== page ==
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Chemistry and Occurrence of Dioxins

  • Alastair Hay
Chapter
Part of the Disaster Research in Practice book series (DRP)

Abstract

The abbreviation “dioxin” has become a common term for anyone referring to the polychlorinated dibenzo-p-dioxins (PCDDs). More often than not “dioxin” has been used as an abbreviation for the dibenzodioxin with four chlorine atoms 2,3,7,8-tetrachlorodibenzo-p-dioxin (TCDD). The terminology for TCDD is quite simple. “Tetrachloro” refers to the four chlorine atoms on the two benzene rings. “Dibenzo” refers to these two benzene molecules, and dioxin describes the two oxygen bridges holding the two benzene rings together (as shown in Figure 1). The designation p, or para, refers to the position of the oxygen atoms in relation to the benzene molecules. The number of PCDD isomers varies depending on how many chlorine atoms are attached to the parent molecule. Four chlorine atoms attached at random on any of the eight positions labeled in Figure 1 confers the greatest degree of flexibility, and hence most isomers occur in the tetrachlorinated group (see Table I).1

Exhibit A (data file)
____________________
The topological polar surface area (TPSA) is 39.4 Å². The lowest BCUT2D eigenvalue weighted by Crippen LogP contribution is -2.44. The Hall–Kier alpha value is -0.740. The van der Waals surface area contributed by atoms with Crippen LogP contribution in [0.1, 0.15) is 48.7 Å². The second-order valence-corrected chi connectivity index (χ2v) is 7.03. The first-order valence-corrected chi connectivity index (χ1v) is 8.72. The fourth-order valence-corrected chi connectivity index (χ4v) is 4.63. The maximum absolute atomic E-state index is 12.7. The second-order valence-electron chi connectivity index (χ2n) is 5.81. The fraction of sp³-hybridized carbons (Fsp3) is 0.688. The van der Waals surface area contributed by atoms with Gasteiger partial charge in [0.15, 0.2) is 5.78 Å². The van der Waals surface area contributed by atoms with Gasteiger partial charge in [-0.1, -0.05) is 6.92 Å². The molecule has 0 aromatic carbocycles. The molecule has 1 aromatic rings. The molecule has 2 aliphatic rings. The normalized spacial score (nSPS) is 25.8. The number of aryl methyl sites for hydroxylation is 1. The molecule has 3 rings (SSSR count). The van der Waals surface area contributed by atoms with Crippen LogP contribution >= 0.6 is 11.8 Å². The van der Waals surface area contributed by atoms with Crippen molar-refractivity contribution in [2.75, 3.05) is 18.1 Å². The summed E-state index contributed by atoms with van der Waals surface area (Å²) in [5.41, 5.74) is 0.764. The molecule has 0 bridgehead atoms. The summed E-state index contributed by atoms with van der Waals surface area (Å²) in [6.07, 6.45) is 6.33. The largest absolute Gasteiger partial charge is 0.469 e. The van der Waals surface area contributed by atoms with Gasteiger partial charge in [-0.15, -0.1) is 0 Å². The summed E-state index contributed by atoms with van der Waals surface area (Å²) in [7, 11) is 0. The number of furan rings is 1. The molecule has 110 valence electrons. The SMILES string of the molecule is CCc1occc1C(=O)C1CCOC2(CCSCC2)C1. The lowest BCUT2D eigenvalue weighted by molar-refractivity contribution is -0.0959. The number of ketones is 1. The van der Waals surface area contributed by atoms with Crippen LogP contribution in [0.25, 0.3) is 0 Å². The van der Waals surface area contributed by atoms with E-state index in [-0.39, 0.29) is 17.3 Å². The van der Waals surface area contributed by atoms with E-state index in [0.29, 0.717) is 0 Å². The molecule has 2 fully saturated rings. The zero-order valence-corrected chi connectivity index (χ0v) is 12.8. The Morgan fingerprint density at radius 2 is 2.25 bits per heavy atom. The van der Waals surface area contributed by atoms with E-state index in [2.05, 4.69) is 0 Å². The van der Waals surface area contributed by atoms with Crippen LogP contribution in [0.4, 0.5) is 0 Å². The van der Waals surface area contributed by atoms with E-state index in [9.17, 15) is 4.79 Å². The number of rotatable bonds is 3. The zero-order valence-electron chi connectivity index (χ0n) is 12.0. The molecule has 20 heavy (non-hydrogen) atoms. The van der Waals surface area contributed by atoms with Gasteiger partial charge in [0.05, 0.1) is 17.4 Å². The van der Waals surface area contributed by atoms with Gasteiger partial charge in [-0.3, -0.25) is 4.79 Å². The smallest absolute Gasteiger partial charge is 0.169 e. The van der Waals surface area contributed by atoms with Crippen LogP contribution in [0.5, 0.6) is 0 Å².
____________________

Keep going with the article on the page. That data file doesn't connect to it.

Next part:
Keywords

Chlorine Atom Trace Chemistry Chlorinate Phenol Dioxin Level Dioxin Formation 
These keywords were added by machine and not by the authors. This process is experimental and the keywords may be updated as the learning algorithm improves.

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Copyright information

© Springer Science+Business Media New York 1982

Authors and Affiliations

  • Alastair Hay
    • 1
  1. 1.Department of Chemical PathologyThe University of LeedsLeedsEngland

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